Using spatial heterogeneity to extrapolate species richness: a new method tested on Ecuadorian cloud forest birds

Using spatial heterogeneity to extrapolate species richness: a new method tested on Ecuadorian... Summary 1 For most ecological assemblages, compiling complete inventories of species is difficult, if not impossible. Various methods have been developed to estimate total species richness based on the pattern of richness and relative abundance reflected in a limited sample. 2 We assessed the performance of a recently developed technique, the total‐species (T‐S) accumulation method, in estimating bird species richness for cloud forest reserves in north‐west Ecuador. This technique explicitly integrates the spatial heterogeneity of samples into the estimate of species richness for large areas by grouping samples into subsets based on shared environmental characteristics. 3 We compared the technique's performance with that of more traditional methods of species richness estimation: non‐parametric estimators and extrapolations from species‐accumulation curves. Existing bird species records for the Ecuadorian cloud forest reserves served as the independent measure of total species richness. 4 Non‐parametric estimators of species richness significantly underestimated total species richness. In contrast, extrapolation from the semi‐log approximation of T‐S curves, using subdivision by habitat type, altitude and first axis detrended correspondence analysis scores, overestimated total species richness, while extrapolation from null T‐S models and the standard species‐accumulation curve produced the most accurate results. 5 The T‐S method overestimated species richness for our ‘hyper‐diverse’ assemblage. This was probably because it adjusted the estimates upwards to account for beta‐diversity, when this diversity was already captured in the design of the site selection scheme. Nevertheless, it provided a quantitative measure of the beta‐diversity produced by environmental and compositional gradients. Moreover, our test indicated that factors such as sampling effort and species abundance distributions may be more important for accurate species richness estimation than heterogeneity in the spatial distribution of species. 6 Synthesis and applications. Our analysis demonstrates significant differences in the accuracy of different methods for estimating total species richness from a limited sample. Our work highlights the importance of knowing what an estimator is estimating so that when we characterize or compare sites, whether in ecological or conservation research, we do so with explicit knowledge of the potential biases in our chosen methodology. http://www.deepdyve.com/assets/images/DeepDyve-Logo-lg.png Journal of Applied Ecology Wiley

Using spatial heterogeneity to extrapolate species richness: a new method tested on Ecuadorian cloud forest birds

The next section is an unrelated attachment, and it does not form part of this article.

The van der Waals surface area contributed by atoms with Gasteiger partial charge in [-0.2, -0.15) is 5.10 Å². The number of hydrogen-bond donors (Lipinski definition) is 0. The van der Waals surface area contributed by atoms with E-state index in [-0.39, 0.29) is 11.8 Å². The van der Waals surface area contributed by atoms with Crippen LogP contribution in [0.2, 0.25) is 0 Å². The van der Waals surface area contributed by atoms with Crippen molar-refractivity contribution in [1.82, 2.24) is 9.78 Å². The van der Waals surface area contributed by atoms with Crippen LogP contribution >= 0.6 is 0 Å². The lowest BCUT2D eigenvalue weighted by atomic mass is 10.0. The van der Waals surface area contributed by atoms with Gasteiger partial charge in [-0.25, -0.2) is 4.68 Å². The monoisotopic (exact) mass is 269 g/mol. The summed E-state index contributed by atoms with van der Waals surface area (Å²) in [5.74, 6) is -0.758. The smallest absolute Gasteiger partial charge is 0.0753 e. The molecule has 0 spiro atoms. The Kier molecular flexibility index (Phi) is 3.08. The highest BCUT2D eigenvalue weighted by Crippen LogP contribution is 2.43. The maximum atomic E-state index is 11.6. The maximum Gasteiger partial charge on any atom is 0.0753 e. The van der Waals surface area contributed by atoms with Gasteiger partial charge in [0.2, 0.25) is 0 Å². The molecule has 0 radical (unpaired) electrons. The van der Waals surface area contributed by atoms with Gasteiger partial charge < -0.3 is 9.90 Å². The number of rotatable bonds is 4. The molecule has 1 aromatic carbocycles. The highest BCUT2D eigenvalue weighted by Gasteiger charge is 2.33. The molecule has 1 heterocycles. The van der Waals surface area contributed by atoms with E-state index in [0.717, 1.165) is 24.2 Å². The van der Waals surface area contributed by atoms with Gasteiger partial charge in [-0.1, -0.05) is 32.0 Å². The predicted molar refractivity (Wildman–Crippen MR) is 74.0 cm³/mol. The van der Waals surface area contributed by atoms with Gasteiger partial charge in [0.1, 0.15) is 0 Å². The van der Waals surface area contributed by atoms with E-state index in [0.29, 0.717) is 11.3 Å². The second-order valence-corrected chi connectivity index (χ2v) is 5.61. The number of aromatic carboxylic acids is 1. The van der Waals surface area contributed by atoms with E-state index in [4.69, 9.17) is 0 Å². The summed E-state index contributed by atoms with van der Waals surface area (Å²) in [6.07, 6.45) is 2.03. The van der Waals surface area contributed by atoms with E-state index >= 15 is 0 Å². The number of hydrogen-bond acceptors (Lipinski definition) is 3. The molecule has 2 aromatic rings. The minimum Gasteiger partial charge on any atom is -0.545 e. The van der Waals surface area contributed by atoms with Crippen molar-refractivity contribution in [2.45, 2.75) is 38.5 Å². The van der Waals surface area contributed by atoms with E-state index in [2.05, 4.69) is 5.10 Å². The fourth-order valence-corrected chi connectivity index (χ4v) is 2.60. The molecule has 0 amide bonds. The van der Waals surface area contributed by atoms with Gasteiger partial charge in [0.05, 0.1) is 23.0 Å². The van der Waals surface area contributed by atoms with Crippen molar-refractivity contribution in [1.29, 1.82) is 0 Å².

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Publisher
Wiley
Copyright
Copyright © 2006 Wiley Subscription Services, Inc., A Wiley Company
ISSN
0021-8901
eISSN
1365-2664
D.O.I.
10.1111/j.1365-2664.2006.01143.x
Publisher site
See Article on Publisher Site

Abstract

Summary 1 For most ecological assemblages, compiling complete inventories of species is difficult, if not impossible. Various methods have been developed to estimate total species richness based on the pattern of richness and relative abundance reflected in a limited sample. 2 We assessed the performance of a recently developed technique, the total‐species (T‐S) accumulation method, in estimating bird species richness for cloud forest reserves in north‐west Ecuador. This technique explicitly integrates the spatial heterogeneity of samples into the estimate of species richness for large areas by grouping samples into subsets based on shared environmental characteristics. 3 We compared the technique's performance with that of more traditional methods of species richness estimation: non‐parametric estimators and extrapolations from species‐accumulation curves. Existing bird species records for the Ecuadorian cloud forest reserves served as the independent measure of total species richness. 4 Non‐parametric estimators of species richness significantly underestimated total species richness. In contrast, extrapolation from the semi‐log approximation of T‐S curves, using subdivision by habitat type, altitude and first axis detrended correspondence analysis scores, overestimated total species richness, while extrapolation from null T‐S models and the standard species‐accumulation curve produced the most accurate results. 5 The T‐S method overestimated species richness for our ‘hyper‐diverse’ assemblage. This was probably because it adjusted the estimates upwards to account for beta‐diversity, when this diversity was already captured in the design of the site selection scheme. Nevertheless, it provided a quantitative measure of the beta‐diversity produced by environmental and compositional gradients. Moreover, our test indicated that factors such as sampling effort and species abundance distributions may be more important for accurate species richness estimation than heterogeneity in the spatial distribution of species. 6 Synthesis and applications. Our analysis demonstrates significant differences in the accuracy of different methods for estimating total species richness from a limited sample. Our work highlights the importance of knowing what an estimator is estimating so that when we characterize or compare sites, whether in ecological or conservation research, we do so with explicit knowledge of the potential biases in our chosen methodology.

Journal

Journal of Applied EcologyWiley

Published: Feb 1, 2006

References

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